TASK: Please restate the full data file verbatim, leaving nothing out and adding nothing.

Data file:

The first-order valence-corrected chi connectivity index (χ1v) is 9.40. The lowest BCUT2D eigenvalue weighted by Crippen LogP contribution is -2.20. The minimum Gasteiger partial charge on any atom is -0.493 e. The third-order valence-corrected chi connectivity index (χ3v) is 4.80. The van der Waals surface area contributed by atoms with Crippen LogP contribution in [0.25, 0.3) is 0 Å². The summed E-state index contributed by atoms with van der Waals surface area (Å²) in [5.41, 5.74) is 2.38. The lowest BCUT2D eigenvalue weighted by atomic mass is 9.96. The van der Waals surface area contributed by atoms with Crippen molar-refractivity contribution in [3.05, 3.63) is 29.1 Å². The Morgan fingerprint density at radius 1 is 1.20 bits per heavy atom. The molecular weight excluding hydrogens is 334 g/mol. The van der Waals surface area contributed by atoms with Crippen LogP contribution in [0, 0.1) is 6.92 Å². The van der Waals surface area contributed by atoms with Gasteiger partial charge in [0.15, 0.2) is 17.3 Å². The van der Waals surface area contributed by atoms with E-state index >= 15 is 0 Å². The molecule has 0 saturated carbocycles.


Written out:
The first-order valence-corrected chi connectivity index (χ1v) is 9.40. The lowest BCUT2D eigenvalue weighted by Crippen LogP contribution is -2.20. The minimum Gasteiger partial charge on any atom is -0.493 e. The third-order valence-corrected chi connectivity index (χ3v) is 4.80. The van der Waals surface area contributed by atoms with Crippen LogP contribution in [0.25, 0.3) is 0 Å². The summed E-state index contributed by atoms with van der Waals surface area (Å²) in [5.41, 5.74) is 2.38. The lowest BCUT2D eigenvalue weighted by atomic mass is 9.96. The van der Waals surface area contributed by atoms with Crippen molar-refractivity contribution in [3.05, 3.63) is 29.1 Å². The Morgan fingerprint density at radius 1 is 1.20 bits per heavy atom. The molecular weight excluding hydrogens is 334 g/mol. The van der Waals surface area contributed by atoms with Crippen LogP contribution in [0, 0.1) is 6.92 Å². The van der Waals surface area contributed by atoms with Gasteiger partial charge in [0.15, 0.2) is 17.3 Å². The van der Waals surface area contributed by atoms with E-state index >= 15 is 0 Å². The molecule has 0 saturated carbocycles.